Causes and consequences of variation in offspring size

Offspring size affects all aspects of an organism’s life, from birth through to reproduction, and  studies show that larger offspring do better overall. 

Despite the long standing interest in the drivers of differences in offspring size, most studies focus only on one particular taxon or system.

Dustin Marshall, Amanda Pettersen and Hayley Cameron were interested in looking at offspring size across all taxa and at different levels of organisation – within a brood, between individuals and across different species and environments – to see if this wider scope could help them better understand the causes and consequences of variation in offspring size.

They started by looking at a pattern that will be familiar to many ecologists and bio-geographers; offspring size tends to get bigger as you move from the tropics to the poles. They found that this was true for practically all species they compiled data for, with the notable exception of turtles and plants. 

Dustin, Amanda and Hayley suspect that the difference in the patterns they recorded relates to the way offspring size and temperature affects development.  Small increases in temperature are known to yield large increases in development rate. The lower number of warmer days in higher latitudes might just mean that there just isn’t time for larger seeds or turtle eggs to complete development. Importantly, turtles don’t incubate their eggs and so will be more susceptible to environmental temperature than taxa that do (birds for example). Collecting data on egg size variation in other reptiles would help to test this theory.  

For taxa such as fish, amphibians and invertebrates the overall smaller egg size in comparison to seeds and other vertebrates might preclude development time as a limitation on size.

Offspring size also varies across populations and within broods from the same females.  Dustin and colleagues highlight that sources of variation might be external whereby mothers buffer their offspring from harsher environments by making them bigger, or choose to maximise numbers in more benign environments, meaning that offspring are smaller. Mothers might also provision offspring unequally within a brood to ensure that whatever environment the offspring find themselves in, some at least, will do well.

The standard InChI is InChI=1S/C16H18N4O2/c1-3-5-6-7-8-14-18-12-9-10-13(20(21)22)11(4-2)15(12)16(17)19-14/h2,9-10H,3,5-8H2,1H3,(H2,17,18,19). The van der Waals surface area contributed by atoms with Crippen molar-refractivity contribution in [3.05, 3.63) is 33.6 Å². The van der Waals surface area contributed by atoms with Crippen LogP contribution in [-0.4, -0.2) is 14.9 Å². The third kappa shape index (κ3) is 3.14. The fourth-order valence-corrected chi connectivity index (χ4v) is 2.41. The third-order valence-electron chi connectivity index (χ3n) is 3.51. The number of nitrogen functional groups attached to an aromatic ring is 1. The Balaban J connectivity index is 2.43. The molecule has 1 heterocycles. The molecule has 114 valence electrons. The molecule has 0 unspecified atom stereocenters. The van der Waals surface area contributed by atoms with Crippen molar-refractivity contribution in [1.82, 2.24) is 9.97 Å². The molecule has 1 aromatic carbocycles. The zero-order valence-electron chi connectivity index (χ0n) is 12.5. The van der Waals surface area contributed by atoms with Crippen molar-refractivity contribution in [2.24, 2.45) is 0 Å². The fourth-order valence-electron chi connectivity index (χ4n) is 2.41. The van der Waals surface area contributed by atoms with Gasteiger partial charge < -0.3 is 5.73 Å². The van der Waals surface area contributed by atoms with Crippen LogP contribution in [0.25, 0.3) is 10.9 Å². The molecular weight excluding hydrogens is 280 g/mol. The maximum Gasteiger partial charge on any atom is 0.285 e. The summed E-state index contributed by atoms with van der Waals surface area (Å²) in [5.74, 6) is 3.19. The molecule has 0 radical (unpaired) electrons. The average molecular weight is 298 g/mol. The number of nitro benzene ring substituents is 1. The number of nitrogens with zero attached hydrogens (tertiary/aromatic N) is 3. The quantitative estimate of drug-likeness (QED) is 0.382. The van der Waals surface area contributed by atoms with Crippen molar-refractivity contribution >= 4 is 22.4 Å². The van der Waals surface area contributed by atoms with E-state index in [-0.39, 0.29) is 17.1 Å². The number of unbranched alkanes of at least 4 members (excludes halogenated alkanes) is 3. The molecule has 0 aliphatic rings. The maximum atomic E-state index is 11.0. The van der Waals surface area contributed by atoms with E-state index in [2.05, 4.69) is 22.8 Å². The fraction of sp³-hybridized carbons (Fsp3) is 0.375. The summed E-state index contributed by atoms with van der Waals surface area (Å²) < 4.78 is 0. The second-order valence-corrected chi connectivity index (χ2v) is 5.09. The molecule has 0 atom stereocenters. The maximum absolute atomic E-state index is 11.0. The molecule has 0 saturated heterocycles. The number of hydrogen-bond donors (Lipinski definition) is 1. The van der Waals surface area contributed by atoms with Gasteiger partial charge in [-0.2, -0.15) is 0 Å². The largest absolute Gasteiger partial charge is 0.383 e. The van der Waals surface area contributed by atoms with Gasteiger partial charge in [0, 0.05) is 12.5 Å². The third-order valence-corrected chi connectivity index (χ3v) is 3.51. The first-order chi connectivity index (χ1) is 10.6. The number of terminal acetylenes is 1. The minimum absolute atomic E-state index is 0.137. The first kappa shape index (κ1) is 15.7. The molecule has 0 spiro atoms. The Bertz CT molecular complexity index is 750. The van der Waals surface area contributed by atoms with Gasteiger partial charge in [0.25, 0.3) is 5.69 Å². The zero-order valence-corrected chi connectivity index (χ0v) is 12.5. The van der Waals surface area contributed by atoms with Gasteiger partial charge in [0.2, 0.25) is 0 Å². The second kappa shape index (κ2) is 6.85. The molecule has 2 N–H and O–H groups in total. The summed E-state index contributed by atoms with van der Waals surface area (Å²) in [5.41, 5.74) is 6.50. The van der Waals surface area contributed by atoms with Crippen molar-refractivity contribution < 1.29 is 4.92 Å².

Hayley’s PhD work however, suggests that variation in size within a brood reduces competition between siblings and all offspring, regardless of their size, do better.

Finally the team considered the question as to why larger offspring generally tend to perform better than smaller offspring. They were interested in understanding the costs and benefits of a larger size to the energy available for fitness-enhancing functions such as growth and reproduction.  

It seems that larger offspring often access more energy resources than smaller offspring. In plants, seed size likely affects photosynthetic capacity, in certain fish and snakes, a larger gape size at birth allows for more efficient energy acquisition and, in filter feeding invertebrates, larger offspring initially produce more or larger feeding structures. In addition, larger offspring should expend relatively less energy than smaller offspring and complete energetically costly developmental stages with more energy reserves intact.

This research was published in the journal Functional Ecology.